When you find a unicorn, you invest in it — no matter where on Earth it is.
From Silicon Valley to Bangalore, the world’s biggest venture capital funds have been writing million-dollar checks to back these most promising of startups, which are valued at $1 billion or more.
But distance sometimes imposes a lack of clarity. Now, China’s crackdown on its ride-hailing giant Didi Global Inc. raises an uncomfortable question for the VCs: Does their globe-trotting model work?
The funds have been superaggressive this year. SoftBank Group Corp.’s second Vision Fund is adding on average one new startup target per day. But New York-based Tiger Global Management LLC is even more keen, involved in funding rounds worth more than $20 billion, beating out SoftBank’s $17.8 billion, according to CB Insights.
Finding fresh unicorns is hard work, so VCs inevitably look for leverage and synergies. One strategy, deployed by SoftBank and Tiger Global, is geographical extension. If a new online service concept takes off in one region, chances are it will work in another too; and it may be time to put money in a similar startup in another country.
As a result, the big funds have stakes in a lot of foreign unicorns. Tiger Global, which tops the global rankings in terms of the number of unicorns it has stakes in, has one-third of its portfolio in foreign start-ups. Coatue Management LLC, also New York-based, has 22% of its unicorn portfolio in China and 20% in other foreign countries, data provided by CB Insights show.
At its peak, SoftBank took this global concept one step further, using its first Vision Fund’s $100 billion war chest to invest in rivals in the same sector — and forcing them into arranged marriages. One example is ride-hailing. In late 2014, SoftBank, a major investor in Uber Technologies Inc., poured $250 million into Uber’s archrival in Southeast Asia, GrabTaxi Holdings Pte.
A month later, it led a $600 million financing round that benefitted Hangzhou Kuaidi Technology Co., Uber’s competitor in China. Didi Global is the product of a merger between Didi Taxi, backed by Tencent Holdings Ltd., and Kuaidi in 2015 — and the acquisition of Uber China in 2016. (Thus, San Francisco-based Uber has an 11.9% stake in the just-listed Didi.)
If this investing philosophy feels too simple to be profitable, it is. China is turning the globe-trotting dream into a nightmare.
Here is the sad narrative: For a number of years, the big venture capital funds had plowed billions of dollars into Didi but they were getting impatient. Feeling the pressure, the aging unicorn pushed ahead with a blockbuster $4.4 billion initial public offering in New York to provide a profitable exit for its investors. It did so even as Beijing was quietly suggesting that Didi delay the IPO to conduct a thorough examination of its data network security. Irked at being ignored, China flexed its muscles, announced an investigation and sent Didi shares plunging.
Foreigners are feeling the pain. Over the years, SoftBank invested nearly $11 billion into Didi. As of Tuesday’s close, its stake was worth just around $12 billion, making Didi an unprofitable trade if one accounts for the time value of money. Tiger Global and Coatue were early investors too. Meanwhile, China simply doesn’t care if Didi’s investors need to exit, or whether they are doing so with handsome returns.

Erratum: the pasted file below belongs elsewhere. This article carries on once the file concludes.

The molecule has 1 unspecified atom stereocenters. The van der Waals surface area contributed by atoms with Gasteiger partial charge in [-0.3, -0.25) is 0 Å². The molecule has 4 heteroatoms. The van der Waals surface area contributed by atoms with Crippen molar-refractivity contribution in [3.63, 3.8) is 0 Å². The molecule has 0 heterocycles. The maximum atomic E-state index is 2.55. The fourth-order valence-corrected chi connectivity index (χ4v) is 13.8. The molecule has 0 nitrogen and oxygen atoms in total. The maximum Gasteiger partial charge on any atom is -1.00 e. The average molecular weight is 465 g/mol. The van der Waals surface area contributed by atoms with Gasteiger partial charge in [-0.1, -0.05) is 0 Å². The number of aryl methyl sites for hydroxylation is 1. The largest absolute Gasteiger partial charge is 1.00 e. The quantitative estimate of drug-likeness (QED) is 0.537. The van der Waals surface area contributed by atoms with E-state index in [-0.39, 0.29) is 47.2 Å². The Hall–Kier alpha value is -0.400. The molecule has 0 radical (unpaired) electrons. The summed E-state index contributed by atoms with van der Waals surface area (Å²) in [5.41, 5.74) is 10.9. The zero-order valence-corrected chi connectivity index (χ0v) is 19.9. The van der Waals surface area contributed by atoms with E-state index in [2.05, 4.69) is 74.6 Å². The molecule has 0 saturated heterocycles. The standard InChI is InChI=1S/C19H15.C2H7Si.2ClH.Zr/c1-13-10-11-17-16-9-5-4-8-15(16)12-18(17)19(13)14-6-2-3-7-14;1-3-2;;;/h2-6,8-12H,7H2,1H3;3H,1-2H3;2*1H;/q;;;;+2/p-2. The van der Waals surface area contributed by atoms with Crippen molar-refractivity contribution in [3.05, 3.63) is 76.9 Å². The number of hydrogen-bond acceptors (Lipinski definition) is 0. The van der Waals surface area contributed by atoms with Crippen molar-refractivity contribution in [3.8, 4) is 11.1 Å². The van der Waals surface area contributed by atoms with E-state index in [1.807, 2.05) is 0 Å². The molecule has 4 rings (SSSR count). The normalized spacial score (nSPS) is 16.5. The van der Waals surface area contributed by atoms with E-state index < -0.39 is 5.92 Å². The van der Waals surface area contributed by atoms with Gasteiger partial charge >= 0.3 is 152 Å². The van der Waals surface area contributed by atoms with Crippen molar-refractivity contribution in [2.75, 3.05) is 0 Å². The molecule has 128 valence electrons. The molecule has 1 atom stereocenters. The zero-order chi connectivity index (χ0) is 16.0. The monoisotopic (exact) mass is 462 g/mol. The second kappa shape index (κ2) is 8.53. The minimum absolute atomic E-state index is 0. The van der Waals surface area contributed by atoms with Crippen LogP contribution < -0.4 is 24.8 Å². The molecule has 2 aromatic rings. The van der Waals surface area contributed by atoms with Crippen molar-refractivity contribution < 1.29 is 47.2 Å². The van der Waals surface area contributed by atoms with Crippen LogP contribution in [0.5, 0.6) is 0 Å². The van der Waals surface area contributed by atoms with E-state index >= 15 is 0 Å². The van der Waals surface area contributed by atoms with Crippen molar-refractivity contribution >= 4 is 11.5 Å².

And Beijing is not done. Wary of data sovereignty and national security implications, the government said on Tuesday it would tighten rules for companies listed overseas or seeking to sell shares abroad. This is a direct blow to the VC funds. Their most common exit option has been a public listing in New York, which has the world’s most liquid stock market.
Other unicorns they’ve backed — from TikTok owner ByteDance Ltd. to logistics and delivery start-up Lalamove — have frolicked in territory that Beijing is starting to feel sensitive about: consumer and infrastructure data. As such, ByteDance, financed by SoftBank and Tiger Global, may have to delay its IPO or even see its valuation cut. Lalamove, funded by Tiger Global, filed confidentially for a $1 billion U.S. IPO last month. Its roadshow will be interesting to watch.
China is by no means an exception. Governments around the world are increasingly concerned with data security and consumer rights. South Korea’s e-commerce Coupang Inc, which counts SoftBank as its largest shareholder, is being probed over alleged manipulation of search algorithms.
Burned by the Didi debacle, U.S. stock investors may start to put a risk premium on foreign unicorns. If so, it will be harder for the big funds to break even.
A venture capital fund’s mandate is fairly simple. It finds a unicorn and looks for fruitful exit after a few years, or when the IPO market is frothy. However, things can get hairy when geopolitics is involved. Exporting a concept from one region to another may have seemed to be a profitable equation, but local politics and parochial concerns are now inserting themselves as risk factors. China is proof of that.
Shuli Ren is a Bloomberg Opinion columnist covering Asian markets.
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